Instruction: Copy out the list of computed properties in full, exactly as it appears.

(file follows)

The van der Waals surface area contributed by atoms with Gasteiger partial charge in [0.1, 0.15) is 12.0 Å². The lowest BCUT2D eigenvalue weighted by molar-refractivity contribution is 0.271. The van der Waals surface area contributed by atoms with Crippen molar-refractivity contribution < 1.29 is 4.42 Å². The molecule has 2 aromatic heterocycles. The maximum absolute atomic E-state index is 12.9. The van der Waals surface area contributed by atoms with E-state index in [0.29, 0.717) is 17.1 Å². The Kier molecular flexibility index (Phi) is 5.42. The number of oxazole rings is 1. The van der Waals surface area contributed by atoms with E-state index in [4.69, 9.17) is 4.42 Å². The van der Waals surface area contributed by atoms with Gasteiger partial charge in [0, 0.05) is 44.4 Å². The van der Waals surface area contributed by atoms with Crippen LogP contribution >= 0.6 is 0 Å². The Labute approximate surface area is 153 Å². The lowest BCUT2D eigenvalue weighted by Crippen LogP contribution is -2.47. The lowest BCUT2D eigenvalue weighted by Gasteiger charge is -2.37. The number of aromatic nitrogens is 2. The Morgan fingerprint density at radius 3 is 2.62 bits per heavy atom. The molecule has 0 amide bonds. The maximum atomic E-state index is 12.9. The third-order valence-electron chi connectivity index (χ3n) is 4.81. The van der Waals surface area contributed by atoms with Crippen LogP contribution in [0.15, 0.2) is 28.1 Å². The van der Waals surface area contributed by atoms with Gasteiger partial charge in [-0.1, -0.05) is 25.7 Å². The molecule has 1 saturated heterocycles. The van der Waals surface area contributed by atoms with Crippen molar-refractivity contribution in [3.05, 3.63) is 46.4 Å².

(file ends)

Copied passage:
The van der Waals surface area contributed by atoms with Gasteiger partial charge in [0.1, 0.15) is 12.0 Å². The lowest BCUT2D eigenvalue weighted by molar-refractivity contribution is 0.271. The van der Waals surface area contributed by atoms with Crippen molar-refractivity contribution < 1.29 is 4.42 Å². The molecule has 2 aromatic heterocycles. The maximum absolute atomic E-state index is 12.9. The van der Waals surface area contributed by atoms with E-state index in [0.29, 0.717) is 17.1 Å². The Kier molecular flexibility index (Phi) is 5.42. The number of oxazole rings is 1. The van der Waals surface area contributed by atoms with E-state index in [4.69, 9.17) is 4.42 Å². The van der Waals surface area contributed by atoms with Gasteiger partial charge in [0, 0.05) is 44.4 Å². The van der Waals surface area contributed by atoms with Crippen LogP contribution >= 0.6 is 0 Å². The Labute approximate surface area is 153 Å². The lowest BCUT2D eigenvalue weighted by Crippen LogP contribution is -2.47. The lowest BCUT2D eigenvalue weighted by Gasteiger charge is -2.37. The number of aromatic nitrogens is 2. The Morgan fingerprint density at radius 3 is 2.62 bits per heavy atom. The molecule has 0 amide bonds. The maximum atomic E-state index is 12.9. The third-order valence-electron chi connectivity index (χ3n) is 4.81. The van der Waals surface area contributed by atoms with Crippen LogP contribution in [0.15, 0.2) is 28.1 Å². The van der Waals surface area contributed by atoms with Gasteiger partial charge in [-0.1, -0.05) is 25.7 Å². The molecule has 1 saturated heterocycles. The van der Waals surface area contributed by atoms with Crippen molar-refractivity contribution in [3.05, 3.63) is 46.4 Å².